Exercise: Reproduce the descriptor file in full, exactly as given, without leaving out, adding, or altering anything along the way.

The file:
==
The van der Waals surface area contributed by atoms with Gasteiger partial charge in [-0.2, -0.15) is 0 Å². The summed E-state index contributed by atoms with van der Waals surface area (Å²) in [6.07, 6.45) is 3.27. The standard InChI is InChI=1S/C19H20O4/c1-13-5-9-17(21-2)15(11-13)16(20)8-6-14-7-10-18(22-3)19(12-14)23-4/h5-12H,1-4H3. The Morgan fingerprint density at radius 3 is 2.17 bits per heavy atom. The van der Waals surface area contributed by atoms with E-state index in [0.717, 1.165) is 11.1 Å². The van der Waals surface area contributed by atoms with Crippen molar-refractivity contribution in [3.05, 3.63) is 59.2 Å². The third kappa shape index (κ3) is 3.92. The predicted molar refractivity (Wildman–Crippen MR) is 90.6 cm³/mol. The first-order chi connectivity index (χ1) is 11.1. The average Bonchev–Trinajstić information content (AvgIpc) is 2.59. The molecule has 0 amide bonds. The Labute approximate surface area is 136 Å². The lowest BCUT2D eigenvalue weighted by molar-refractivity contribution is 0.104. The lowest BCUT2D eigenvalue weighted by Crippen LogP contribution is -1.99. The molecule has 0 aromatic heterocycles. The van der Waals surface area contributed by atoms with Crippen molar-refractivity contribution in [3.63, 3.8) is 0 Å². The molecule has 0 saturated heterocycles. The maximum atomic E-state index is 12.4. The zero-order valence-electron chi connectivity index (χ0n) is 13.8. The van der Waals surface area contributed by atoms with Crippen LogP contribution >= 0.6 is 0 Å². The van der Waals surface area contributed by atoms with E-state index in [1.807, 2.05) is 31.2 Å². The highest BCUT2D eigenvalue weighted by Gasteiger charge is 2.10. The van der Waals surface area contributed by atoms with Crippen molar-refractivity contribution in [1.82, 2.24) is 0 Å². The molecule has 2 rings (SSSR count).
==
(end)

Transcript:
The van der Waals surface area contributed by atoms with Gasteiger partial charge in [-0.2, -0.15) is 0 Å². The summed E-state index contributed by atoms with van der Waals surface area (Å²) in [6.07, 6.45) is 3.27. The standard InChI is InChI=1S/C19H20O4/c1-13-5-9-17(21-2)15(11-13)16(20)8-6-14-7-10-18(22-3)19(12-14)23-4/h5-12H,1-4H3. The Morgan fingerprint density at radius 3 is 2.17 bits per heavy atom. The van der Waals surface area contributed by atoms with E-state index in [0.717, 1.165) is 11.1 Å². The van der Waals surface area contributed by atoms with Crippen molar-refractivity contribution in [3.05, 3.63) is 59.2 Å². The third kappa shape index (κ3) is 3.92. The predicted molar refractivity (Wildman–Crippen MR) is 90.6 cm³/mol. The first-order chi connectivity index (χ1) is 11.1. The average Bonchev–Trinajstić information content (AvgIpc) is 2.59. The molecule has 0 amide bonds. The Labute approximate surface area is 136 Å². The lowest BCUT2D eigenvalue weighted by molar-refractivity contribution is 0.104. The lowest BCUT2D eigenvalue weighted by Crippen LogP contribution is -1.99. The molecule has 0 aromatic heterocycles. The van der Waals surface area contributed by atoms with Crippen molar-refractivity contribution in [3.63, 3.8) is 0 Å². The molecule has 0 saturated heterocycles. The maximum atomic E-state index is 12.4. The zero-order valence-electron chi connectivity index (χ0n) is 13.8. The van der Waals surface area contributed by atoms with Crippen LogP contribution >= 0.6 is 0 Å². The van der Waals surface area contributed by atoms with E-state index in [1.807, 2.05) is 31.2 Å². The highest BCUT2D eigenvalue weighted by Gasteiger charge is 2.10. The van der Waals surface area contributed by atoms with Crippen molar-refractivity contribution in [1.82, 2.24) is 0 Å². The molecule has 2 rings (SSSR count).